(2 pm. – promoted by ek hornbeck)
We can blame “them” all we want but as my first teacher in politics Walt Kelly had his main character Pogo say “Yep, son, we have met the enemy and he is us.”
Leaders and media personalities all have their own motivations and little cabals and interests and careers but in the end they reflect who we are. It isn’t just because we are, a democracy (more or less) but that the cultural ambience always has an effect at least for those who interact on various levels with the world. The more rarified and wealthy a person, of course, the more likely they will be out of touch with everyday interactions. But even then there are influences of the media, the music, the arts (both good an bad) and even the language itself. In fact, as an aside, language itself carries inherent values not only in the meanings but in the rhythms and sounds as well. We are, also, influenced by each other in other ways, body language, facial expressions, clothing, hair styles even moods and “vibes.” We are far more connected than we think. Yet, part of that connection involves a culture that is focused on what I describe as narcissistic isolation. To be more precise, the culture encourages people live separate lives focused on fulfilling fantasies. Work life and “personal” life are largely segregated-a person has to put on a work mask and take it off and be “real” when they home. Work is, usually, a place where arbitrary and often inexplicable goals and values are pursued where mysterious and all-powerful hierarchies largely frame your work life. When we get home we play, like children, at life-play fantasy sports, watch porn, shop for clothes so that we can be our very own dolls, and “unwind” (does anybody wonder why we have to be wound up in the first place).
The center of our concerns involves “our” family and small coterie of friends-a minority are interested in the larger community and in society as a whole but usually in a rather abstract way or in the way the MSM encourages us to look at politics which is to see it all as a sporting event. We have our private connections which could include anything from church to Civil War Re-enactor clubs. But these all go in different directions, ironically, at a time when, if we think about it, we are more and more connected and society has become more dependent on the smooth functioning of people acting together. Technology has made an enormous difference, for a while, in making it easier for the complex systems that underlie our lives to function but, at this point, we are reaching the law of diminishing returns and technological change in now unlikely to provide us with the fundamental solutions that lie only in our arms.
I have seen in my life the great dimunition of human capital a kind of de-evolution. I first thought about it in the 1970’s when the group Devo claimed we were entering an era of devolution-but that seemed a joke at the time. In fact, they were right. All social indicators started to go down in the late 70s.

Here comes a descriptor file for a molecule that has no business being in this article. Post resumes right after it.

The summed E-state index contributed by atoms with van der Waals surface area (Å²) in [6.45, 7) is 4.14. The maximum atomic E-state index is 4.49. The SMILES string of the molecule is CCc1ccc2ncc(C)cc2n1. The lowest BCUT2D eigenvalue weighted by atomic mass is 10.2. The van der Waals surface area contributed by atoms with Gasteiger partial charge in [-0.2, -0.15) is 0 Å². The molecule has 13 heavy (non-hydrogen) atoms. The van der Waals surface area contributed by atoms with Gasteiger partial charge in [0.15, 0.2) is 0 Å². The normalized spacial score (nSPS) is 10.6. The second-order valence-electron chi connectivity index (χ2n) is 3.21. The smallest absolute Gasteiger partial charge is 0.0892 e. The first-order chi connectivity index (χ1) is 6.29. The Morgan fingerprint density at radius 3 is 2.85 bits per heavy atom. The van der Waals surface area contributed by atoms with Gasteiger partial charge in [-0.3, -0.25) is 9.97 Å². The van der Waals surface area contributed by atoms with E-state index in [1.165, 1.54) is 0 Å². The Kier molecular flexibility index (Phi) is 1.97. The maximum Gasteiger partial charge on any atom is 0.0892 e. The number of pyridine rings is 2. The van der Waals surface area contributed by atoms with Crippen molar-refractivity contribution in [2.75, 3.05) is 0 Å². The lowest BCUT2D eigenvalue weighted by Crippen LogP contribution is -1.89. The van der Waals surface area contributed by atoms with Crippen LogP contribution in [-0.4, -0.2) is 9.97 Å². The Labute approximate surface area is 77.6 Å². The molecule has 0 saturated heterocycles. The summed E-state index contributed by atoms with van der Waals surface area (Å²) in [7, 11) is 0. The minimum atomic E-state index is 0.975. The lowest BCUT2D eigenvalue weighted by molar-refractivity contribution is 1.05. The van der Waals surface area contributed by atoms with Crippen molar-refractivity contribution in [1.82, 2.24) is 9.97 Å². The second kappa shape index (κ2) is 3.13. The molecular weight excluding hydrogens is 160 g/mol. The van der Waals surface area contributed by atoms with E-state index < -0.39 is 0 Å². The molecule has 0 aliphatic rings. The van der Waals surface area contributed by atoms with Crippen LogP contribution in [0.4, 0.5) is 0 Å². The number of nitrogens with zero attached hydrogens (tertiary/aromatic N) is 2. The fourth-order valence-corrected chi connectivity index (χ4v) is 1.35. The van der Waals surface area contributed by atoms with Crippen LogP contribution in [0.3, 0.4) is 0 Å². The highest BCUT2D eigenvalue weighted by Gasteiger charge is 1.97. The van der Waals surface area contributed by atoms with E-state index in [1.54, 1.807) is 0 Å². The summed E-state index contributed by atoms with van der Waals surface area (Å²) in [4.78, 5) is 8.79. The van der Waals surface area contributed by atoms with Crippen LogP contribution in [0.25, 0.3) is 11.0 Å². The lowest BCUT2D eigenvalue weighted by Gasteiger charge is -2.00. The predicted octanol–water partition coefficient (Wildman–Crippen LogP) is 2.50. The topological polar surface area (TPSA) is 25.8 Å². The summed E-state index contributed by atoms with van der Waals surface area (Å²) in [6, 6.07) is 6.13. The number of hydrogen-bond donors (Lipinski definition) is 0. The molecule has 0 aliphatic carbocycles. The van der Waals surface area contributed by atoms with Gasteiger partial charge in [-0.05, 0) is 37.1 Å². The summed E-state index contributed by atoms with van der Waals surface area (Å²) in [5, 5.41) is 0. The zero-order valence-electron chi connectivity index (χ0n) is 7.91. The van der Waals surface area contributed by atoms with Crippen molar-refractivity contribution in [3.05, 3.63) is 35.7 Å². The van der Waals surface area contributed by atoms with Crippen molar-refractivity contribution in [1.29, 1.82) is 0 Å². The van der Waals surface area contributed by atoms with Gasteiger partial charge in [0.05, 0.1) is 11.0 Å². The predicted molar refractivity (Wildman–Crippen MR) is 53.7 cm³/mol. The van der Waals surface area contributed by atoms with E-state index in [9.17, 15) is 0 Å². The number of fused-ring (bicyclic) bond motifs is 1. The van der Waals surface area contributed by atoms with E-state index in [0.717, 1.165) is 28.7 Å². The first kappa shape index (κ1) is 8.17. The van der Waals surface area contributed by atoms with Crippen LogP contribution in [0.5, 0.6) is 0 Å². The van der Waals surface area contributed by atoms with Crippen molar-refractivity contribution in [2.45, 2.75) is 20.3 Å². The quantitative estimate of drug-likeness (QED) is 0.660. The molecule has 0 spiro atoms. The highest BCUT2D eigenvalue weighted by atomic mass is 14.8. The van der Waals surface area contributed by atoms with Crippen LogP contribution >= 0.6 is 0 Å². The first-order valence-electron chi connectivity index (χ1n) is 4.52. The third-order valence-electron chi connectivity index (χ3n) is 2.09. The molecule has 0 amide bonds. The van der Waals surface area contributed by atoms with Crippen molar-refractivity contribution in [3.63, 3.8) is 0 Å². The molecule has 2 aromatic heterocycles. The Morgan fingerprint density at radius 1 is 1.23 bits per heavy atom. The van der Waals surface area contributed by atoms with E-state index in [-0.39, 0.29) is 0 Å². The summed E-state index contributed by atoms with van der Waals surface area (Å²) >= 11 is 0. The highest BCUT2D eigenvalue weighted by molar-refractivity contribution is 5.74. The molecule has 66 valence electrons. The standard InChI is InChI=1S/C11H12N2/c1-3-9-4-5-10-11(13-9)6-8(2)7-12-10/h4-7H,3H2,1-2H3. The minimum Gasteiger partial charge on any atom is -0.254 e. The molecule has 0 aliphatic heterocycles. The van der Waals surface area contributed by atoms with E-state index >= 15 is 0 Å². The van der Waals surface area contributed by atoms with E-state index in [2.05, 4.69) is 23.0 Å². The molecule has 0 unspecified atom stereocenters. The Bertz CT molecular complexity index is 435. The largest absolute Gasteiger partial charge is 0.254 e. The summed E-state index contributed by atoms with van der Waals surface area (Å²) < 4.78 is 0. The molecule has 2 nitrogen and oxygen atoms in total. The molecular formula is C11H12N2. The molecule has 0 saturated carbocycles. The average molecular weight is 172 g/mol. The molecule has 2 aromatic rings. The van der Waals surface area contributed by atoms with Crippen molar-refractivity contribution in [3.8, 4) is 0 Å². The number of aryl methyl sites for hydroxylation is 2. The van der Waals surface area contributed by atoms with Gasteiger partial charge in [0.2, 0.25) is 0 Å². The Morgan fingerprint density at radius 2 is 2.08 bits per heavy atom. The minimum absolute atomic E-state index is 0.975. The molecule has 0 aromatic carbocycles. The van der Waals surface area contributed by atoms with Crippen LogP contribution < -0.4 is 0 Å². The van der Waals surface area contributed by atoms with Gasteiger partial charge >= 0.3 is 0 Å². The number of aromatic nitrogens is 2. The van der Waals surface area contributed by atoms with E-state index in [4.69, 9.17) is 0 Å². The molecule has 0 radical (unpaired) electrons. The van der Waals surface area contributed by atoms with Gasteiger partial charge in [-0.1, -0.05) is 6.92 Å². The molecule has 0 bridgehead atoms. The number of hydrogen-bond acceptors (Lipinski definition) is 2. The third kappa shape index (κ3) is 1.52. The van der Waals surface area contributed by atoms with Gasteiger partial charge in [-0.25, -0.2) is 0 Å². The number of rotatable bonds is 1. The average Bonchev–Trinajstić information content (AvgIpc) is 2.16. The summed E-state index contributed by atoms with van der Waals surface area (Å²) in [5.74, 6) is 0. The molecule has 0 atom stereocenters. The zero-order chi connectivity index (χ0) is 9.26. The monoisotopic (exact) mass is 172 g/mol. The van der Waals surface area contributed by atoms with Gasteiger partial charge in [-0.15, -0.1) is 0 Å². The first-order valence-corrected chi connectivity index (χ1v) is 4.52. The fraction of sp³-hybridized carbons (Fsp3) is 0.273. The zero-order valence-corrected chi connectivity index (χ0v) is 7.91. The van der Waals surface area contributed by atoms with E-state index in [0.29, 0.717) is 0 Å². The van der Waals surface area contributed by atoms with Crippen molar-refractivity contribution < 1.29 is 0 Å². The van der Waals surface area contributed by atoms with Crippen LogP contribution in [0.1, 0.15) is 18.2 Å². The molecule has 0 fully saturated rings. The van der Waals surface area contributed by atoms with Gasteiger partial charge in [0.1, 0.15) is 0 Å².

- We work more hours.
- Our standard of living has gone down (see Elizabeth Warren’s talk on the on the collapse of the middle class she made three years ago–skip first five minutes of intros)
- Wages stagnated as productivity continued to rise and the surplus created the great financial boom of the 80s and the expansion of credit to fuel the rising expectations of workers.
- The Democratic Party moved away from working-class interests and made a bid for the money that was available by the increasing wealth of the finance oligarchs–this, in turn, dramatically moved tax burdens from the rich to the middle-class and, at the same time, set off three decades of de-regulation of almost all industries and began the systematic dismemberment of New Deal social legislation.
All this happened with barely a peep out of the public at large. Why is this? I almost want to say one word: “cable.” Yes, cable TV with its seemingly endless variety of amusements along with video games, expansion of the availability of movies first on tape, then DVD and now streaming. As rapidly as the country has moved to the right politically it has moved culturally to create a culture of entertainment and shopping the latter has come from the rapid expansion of credit and the advantages of globalization which offers dramatically cheaper trinkets, toys and clothing all manufactured under rather Dickensian conditions in poor countries.
This orgy of amusing oneself coupled with 24/7 cable and later the internet has made us almost completely consumers of various forms of passtimes whose ultimate meaning and focus is to amuse us, show others our status, thrill us all in our “private” life. We look at fantasies of being all-powerful superheroes or impossibly sexy women and at work we toe the line that the all powerful hierarchy describe for us.